To reduce the number of improper claims filed, the IRS will impose a $500 penalty per instance on preparers who fail to exercise due diligence in determining qualification. Additionally, preparers can face “Accuracy” related penalties of up to 20% if the IRS reduces the refund due to inaccuracies and Civil Fraud Penalties of up to 75% in cases determined to be civil fraud. In egregious cases, the IRS may file criminal charges that could result in jail time.

To further educate employers, the IRS released Red Flags for ERTC Claims and warned that “businesses should be cautious of advertised schemes and direct solicitations promising tax savings that are too good to be true. Taxpayers are always responsible for the information reported on their tax returns.”

The IRS identifies red flags such as promises of qualifying in minutes, guarantees of risk-free claims, or offers of advanced payment on the ERTC. Many of these claims are based on improper interpretations of IRS guidance, often taking significant liberties. Additionally, promoters often fail to address the impact on Paycheck Protection Program (PPP) loans, overhead rates calculated under the Federal Acquisition Regulations (FAR), and requirements to amend business income tax returns to reduce wage expense by the ERTC, which creates taxable income for the claiming company.

Feel You Filed an Improper/Ineligible Claim?

On October 19, 2023, the IRS introduced a special process for withdrawing an ERTC claim. This service enables any business that filed a claim in error and has not yet received a refund to withdraw the claim without incurring penalties, interest, or criminal charges. However, the IRS was clear that withdrawing a fraudulent claim would not exempt individuals from potential criminal investigation and prosecution.

To qualify for claim withdrawal, businesses must meet all the following specific criteria:

  • You made the claim on an adjusted employment tax return (Forms 941-X, 943-X, 944-X, CT-1X).
  • You filed your adjusted return only to claim the ERTC and made no other adjustments.
  • You want to withdraw the entire amount of your ERTC claim.
  • The IRS has not paid your claim, or the IRS has paid your claim, but you have not cashed or deposited the refund check.

Already Received Your ERTC Claim and Don’t Qualify for Withdrawal?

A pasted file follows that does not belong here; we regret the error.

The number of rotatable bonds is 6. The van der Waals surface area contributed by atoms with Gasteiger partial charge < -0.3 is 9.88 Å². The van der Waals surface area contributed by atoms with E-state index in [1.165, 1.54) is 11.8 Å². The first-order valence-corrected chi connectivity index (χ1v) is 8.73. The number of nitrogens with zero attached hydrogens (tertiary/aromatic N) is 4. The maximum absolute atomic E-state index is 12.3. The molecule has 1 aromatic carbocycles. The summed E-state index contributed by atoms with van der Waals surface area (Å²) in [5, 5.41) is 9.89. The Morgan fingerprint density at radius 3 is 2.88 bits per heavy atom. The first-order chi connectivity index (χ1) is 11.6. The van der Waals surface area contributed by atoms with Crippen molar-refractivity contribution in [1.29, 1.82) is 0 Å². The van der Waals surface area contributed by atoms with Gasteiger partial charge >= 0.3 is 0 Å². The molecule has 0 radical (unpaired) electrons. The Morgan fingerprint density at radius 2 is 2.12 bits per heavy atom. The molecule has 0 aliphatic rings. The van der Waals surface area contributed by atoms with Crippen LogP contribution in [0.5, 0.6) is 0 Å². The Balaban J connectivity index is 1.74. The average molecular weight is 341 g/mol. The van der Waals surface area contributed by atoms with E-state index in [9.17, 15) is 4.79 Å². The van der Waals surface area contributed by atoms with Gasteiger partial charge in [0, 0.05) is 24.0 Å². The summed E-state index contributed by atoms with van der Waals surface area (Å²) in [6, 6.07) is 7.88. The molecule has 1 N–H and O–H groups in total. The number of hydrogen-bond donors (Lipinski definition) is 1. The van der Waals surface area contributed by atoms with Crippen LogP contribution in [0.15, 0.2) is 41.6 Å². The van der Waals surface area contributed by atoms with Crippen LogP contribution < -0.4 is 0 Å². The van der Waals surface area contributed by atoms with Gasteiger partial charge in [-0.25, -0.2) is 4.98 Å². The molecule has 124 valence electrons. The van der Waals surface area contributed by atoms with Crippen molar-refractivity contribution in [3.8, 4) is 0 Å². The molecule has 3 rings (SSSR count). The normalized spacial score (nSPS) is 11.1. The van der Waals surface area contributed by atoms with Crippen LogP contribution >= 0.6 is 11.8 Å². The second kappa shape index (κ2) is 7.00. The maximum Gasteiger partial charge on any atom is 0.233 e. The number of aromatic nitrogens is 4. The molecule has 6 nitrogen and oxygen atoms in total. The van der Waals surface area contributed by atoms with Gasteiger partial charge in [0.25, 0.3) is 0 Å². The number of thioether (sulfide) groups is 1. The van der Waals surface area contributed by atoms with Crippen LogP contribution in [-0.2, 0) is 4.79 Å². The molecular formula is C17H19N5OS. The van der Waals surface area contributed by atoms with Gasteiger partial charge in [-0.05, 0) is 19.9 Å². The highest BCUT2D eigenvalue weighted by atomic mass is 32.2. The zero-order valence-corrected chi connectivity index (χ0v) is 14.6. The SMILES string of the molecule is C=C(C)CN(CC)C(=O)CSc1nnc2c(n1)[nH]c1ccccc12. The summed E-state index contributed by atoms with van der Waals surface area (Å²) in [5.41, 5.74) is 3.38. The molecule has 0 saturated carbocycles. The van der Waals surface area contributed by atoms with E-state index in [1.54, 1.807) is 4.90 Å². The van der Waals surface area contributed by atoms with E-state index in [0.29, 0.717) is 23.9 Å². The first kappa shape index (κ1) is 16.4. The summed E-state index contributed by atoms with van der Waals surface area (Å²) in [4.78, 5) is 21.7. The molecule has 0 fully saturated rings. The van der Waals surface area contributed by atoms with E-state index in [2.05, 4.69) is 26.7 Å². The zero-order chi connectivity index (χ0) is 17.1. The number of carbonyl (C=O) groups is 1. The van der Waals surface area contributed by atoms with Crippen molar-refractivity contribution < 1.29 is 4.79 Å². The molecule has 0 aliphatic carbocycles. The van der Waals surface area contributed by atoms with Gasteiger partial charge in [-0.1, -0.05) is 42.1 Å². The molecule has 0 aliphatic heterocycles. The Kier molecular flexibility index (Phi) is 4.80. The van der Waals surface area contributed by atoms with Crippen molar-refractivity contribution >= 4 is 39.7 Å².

Given that the withdrawal process didn’t assist those who had already received their refunds, the IRS unveiled the Employee Retention Credit – Voluntary Disclosure Program (ERC-VDP) on December 21, 2023. Under this program, businesses could inform the IRS of their intent to return ERTC funds received in error without facing penalties, at 80% of the credited amount. The IRS provided this opportunity as a means of mitigating potential financial losses incurred by businesses, particularly those who may have paid fees to boutique firms or promoters. Unfortunately, the ERC-VDP is now closed, having been available only until March 22, 2024. While the IRS has hinted at the possibility of reopening the program in the future, no further details have been provided to date. With the ERC-VDP closed, the sole recourse for returning ERTC funds already received is to file a 941X to remove the ERTC claim and repay the entire credited amount.

Next Steps

If you have any concerns regarding your previously filed ERTC, such as seeking a second opinion on qualification, assistance with ERTC withdrawal process, or returning received funds, or if you require an analysis of qualification for a 2021 unfiled ERTC claim, please don’t hesitate to reach out to Stambaugh Ness. We possess extensive experience in assisting businesses not only in maximizing their eligible credits but also in effectively resolving ERTC-related issues.


Kelly Chambers, CPA - Stambaugh Ness

Categories: Accounting Tax